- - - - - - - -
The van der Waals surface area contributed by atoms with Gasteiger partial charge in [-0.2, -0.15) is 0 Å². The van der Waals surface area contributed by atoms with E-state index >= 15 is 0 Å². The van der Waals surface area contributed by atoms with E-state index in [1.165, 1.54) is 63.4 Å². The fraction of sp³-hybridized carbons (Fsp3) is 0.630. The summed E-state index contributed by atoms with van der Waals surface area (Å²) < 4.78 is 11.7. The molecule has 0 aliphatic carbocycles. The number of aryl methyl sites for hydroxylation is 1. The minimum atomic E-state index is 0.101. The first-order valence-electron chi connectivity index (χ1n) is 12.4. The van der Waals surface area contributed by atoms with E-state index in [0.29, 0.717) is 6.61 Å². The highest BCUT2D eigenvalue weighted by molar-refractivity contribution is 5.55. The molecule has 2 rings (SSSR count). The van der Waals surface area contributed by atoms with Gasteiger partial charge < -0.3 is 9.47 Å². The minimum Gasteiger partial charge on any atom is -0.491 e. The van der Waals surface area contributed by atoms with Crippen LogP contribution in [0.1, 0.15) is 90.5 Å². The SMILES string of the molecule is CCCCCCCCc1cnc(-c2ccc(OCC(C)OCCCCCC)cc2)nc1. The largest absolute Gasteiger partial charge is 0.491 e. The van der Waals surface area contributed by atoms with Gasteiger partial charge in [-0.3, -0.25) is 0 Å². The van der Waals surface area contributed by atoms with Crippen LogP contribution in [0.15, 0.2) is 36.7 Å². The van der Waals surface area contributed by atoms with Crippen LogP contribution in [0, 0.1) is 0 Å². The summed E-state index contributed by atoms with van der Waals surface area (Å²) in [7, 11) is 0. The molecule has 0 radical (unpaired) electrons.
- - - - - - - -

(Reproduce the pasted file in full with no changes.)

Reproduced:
The van der Waals surface area contributed by atoms with Gasteiger partial charge in [-0.2, -0.15) is 0 Å². The van der Waals surface area contributed by atoms with E-state index >= 15 is 0 Å². The van der Waals surface area contributed by atoms with E-state index in [1.165, 1.54) is 63.4 Å². The fraction of sp³-hybridized carbons (Fsp3) is 0.630. The summed E-state index contributed by atoms with van der Waals surface area (Å²) < 4.78 is 11.7. The molecule has 0 aliphatic carbocycles. The number of aryl methyl sites for hydroxylation is 1. The minimum atomic E-state index is 0.101. The first-order valence-electron chi connectivity index (χ1n) is 12.4. The van der Waals surface area contributed by atoms with E-state index in [0.29, 0.717) is 6.61 Å². The highest BCUT2D eigenvalue weighted by molar-refractivity contribution is 5.55. The molecule has 2 rings (SSSR count). The van der Waals surface area contributed by atoms with Gasteiger partial charge < -0.3 is 9.47 Å². The minimum Gasteiger partial charge on any atom is -0.491 e. The van der Waals surface area contributed by atoms with Crippen LogP contribution in [0.1, 0.15) is 90.5 Å². The SMILES string of the molecule is CCCCCCCCc1cnc(-c2ccc(OCC(C)OCCCCCC)cc2)nc1. The largest absolute Gasteiger partial charge is 0.491 e. The van der Waals surface area contributed by atoms with Gasteiger partial charge in [-0.3, -0.25) is 0 Å². The van der Waals surface area contributed by atoms with Crippen LogP contribution in [0.15, 0.2) is 36.7 Å². The van der Waals surface area contributed by atoms with Crippen LogP contribution in [0, 0.1) is 0 Å². The summed E-state index contributed by atoms with van der Waals surface area (Å²) in [7, 11) is 0. The molecule has 0 radical (unpaired) electrons.